Today, you may have used an Excel spreadsheet or statistical software package to assist you in calculating how much home you can afford, or whether visitors to your website are more likely to shop on a "baby blue" landing page versus a "power blue" one.
But you probably didn't explain your reasoning to the computer, or ask it to join you in brainstorming what to do next. Will this change? What will human-machine partnerships look like in five years? What about fifty?
In this month's Kellogg Insight podcast, we explore how machines can be used to help us make smarter, faster decisions today. And we ask some pretty heady questions about where our collaborations with computers are headed.
Jessica LOVE: Earlier this year, I bought my first house. And I spent a lot of time crunching numbers: monthly mortgage payments, tax credits, commute times, and my least favorite, how much it would cost to replace a 45-year-old boiler.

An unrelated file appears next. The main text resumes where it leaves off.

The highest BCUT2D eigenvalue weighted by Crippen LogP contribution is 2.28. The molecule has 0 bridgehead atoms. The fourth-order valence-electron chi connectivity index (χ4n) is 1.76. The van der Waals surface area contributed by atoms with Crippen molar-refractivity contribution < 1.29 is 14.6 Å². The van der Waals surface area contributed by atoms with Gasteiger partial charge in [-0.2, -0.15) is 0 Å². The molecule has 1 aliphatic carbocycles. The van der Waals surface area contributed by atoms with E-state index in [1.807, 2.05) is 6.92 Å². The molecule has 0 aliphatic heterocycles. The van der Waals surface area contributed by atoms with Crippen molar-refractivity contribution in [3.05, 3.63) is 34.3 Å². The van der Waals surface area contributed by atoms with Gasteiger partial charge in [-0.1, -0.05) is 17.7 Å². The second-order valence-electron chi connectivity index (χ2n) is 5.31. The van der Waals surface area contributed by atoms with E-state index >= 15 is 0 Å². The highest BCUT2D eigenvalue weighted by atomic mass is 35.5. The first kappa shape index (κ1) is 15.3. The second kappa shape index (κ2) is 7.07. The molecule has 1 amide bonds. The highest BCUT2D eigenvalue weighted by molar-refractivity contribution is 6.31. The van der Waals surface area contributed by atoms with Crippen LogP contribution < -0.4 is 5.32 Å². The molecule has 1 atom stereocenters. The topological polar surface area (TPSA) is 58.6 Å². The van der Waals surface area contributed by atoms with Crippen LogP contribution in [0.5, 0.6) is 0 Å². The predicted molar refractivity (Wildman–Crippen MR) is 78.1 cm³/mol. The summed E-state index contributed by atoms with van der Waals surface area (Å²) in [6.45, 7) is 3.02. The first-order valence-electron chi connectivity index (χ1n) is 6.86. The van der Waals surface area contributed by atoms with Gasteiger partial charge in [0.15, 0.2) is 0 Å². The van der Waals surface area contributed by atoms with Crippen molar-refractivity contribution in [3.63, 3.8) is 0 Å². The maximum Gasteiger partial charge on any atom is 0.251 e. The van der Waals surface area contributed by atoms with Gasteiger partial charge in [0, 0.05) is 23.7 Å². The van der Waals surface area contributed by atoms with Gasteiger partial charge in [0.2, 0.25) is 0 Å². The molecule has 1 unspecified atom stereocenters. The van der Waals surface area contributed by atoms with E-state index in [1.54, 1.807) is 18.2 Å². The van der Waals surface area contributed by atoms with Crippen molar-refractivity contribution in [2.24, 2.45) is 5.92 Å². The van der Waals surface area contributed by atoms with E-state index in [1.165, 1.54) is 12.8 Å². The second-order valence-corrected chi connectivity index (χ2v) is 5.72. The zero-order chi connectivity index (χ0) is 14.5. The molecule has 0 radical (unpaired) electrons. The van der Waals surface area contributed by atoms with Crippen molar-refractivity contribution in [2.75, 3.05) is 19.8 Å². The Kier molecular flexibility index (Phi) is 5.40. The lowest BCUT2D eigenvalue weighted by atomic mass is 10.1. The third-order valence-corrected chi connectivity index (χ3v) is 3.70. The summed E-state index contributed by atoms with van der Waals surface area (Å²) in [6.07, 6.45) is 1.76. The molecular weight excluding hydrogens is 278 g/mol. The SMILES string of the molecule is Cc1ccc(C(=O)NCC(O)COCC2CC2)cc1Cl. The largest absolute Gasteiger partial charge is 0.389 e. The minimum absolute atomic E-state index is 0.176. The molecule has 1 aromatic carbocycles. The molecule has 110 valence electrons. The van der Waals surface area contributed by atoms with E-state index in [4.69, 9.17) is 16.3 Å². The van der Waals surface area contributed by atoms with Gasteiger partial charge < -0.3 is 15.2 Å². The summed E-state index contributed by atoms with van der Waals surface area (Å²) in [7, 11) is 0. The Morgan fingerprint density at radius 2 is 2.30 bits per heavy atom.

When it came time to make an offer, I didn’t have to keep all these numbers in my head. I relied on Excel spreadsheets and a fancy online calculator that told me whether to buy or keep on renting.
In other words, technology helped me make a decision. And the help was great.
But maybe this only the beginning. Ten years from now, will we be asking a computer what features we want in a property? Or what career might make us happiest? Or what should our company’s strategy be?
Welcome to the Kellogg Insight Podcast. I’m your host, Jessica Love.
Last month, we had a really fun discussion about how humans and machines collaborate on physical tasks like driving or surgery or caregiving.